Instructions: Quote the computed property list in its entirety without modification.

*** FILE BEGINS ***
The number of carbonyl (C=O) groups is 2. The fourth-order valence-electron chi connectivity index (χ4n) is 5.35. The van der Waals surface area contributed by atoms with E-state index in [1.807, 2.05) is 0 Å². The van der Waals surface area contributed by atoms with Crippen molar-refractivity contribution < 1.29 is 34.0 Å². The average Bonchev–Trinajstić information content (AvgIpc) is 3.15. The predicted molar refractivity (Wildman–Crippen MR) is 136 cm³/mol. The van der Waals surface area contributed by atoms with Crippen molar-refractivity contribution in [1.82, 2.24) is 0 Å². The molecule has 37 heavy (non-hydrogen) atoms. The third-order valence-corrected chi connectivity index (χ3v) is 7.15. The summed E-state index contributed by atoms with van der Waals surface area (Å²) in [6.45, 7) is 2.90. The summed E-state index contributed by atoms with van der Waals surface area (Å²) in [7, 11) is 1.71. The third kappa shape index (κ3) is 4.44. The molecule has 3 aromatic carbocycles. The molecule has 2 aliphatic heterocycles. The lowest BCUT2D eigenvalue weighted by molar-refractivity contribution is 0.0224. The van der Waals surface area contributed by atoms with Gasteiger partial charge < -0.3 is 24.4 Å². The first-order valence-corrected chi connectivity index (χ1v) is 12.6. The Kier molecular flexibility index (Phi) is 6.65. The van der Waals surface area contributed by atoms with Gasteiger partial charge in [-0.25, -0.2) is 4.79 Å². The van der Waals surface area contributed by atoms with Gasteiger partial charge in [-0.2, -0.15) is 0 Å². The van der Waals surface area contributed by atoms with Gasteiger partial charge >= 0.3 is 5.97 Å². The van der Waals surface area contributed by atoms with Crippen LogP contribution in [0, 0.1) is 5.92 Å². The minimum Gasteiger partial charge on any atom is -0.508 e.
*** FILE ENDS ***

The number of carbonyl (C=O) groups is 2. The fourth-order valence-electron chi connectivity index (χ4n) is 5.35. The van der Waals surface area contributed by atoms with E-state index in [1.807, 2.05) is 0 Å². The van der Waals surface area contributed by atoms with Crippen molar-refractivity contribution < 1.29 is 34.0 Å². The average Bonchev–Trinajstić information content (AvgIpc) is 3.15. The predicted molar refractivity (Wildman–Crippen MR) is 136 cm³/mol. The van der Waals surface area contributed by atoms with Crippen molar-refractivity contribution in [1.82, 2.24) is 0 Å². The molecule has 37 heavy (non-hydrogen) atoms. The third-order valence-corrected chi connectivity index (χ3v) is 7.15. The summed E-state index contributed by atoms with van der Waals surface area (Å²) in [6.45, 7) is 2.90. The summed E-state index contributed by atoms with van der Waals surface area (Å²) in [7, 11) is 1.71. The third kappa shape index (κ3) is 4.44. The molecule has 3 aromatic carbocycles. The molecule has 2 aliphatic heterocycles. The lowest BCUT2D eigenvalue weighted by molar-refractivity contribution is 0.0224. The van der Waals surface area contributed by atoms with Gasteiger partial charge < -0.3 is 24.4 Å². The first-order valence-corrected chi connectivity index (χ1v) is 12.6. The Kier molecular flexibility index (Phi) is 6.65. The van der Waals surface area contributed by atoms with Gasteiger partial charge in [-0.25, -0.2) is 4.79 Å². The van der Waals surface area contributed by atoms with Gasteiger partial charge in [-0.2, -0.15) is 0 Å². The van der Waals surface area contributed by atoms with Gasteiger partial charge >= 0.3 is 5.97 Å². The van der Waals surface area contributed by atoms with Crippen LogP contribution in [0, 0.1) is 5.92 Å². The minimum Gasteiger partial charge on any atom is -0.508 e.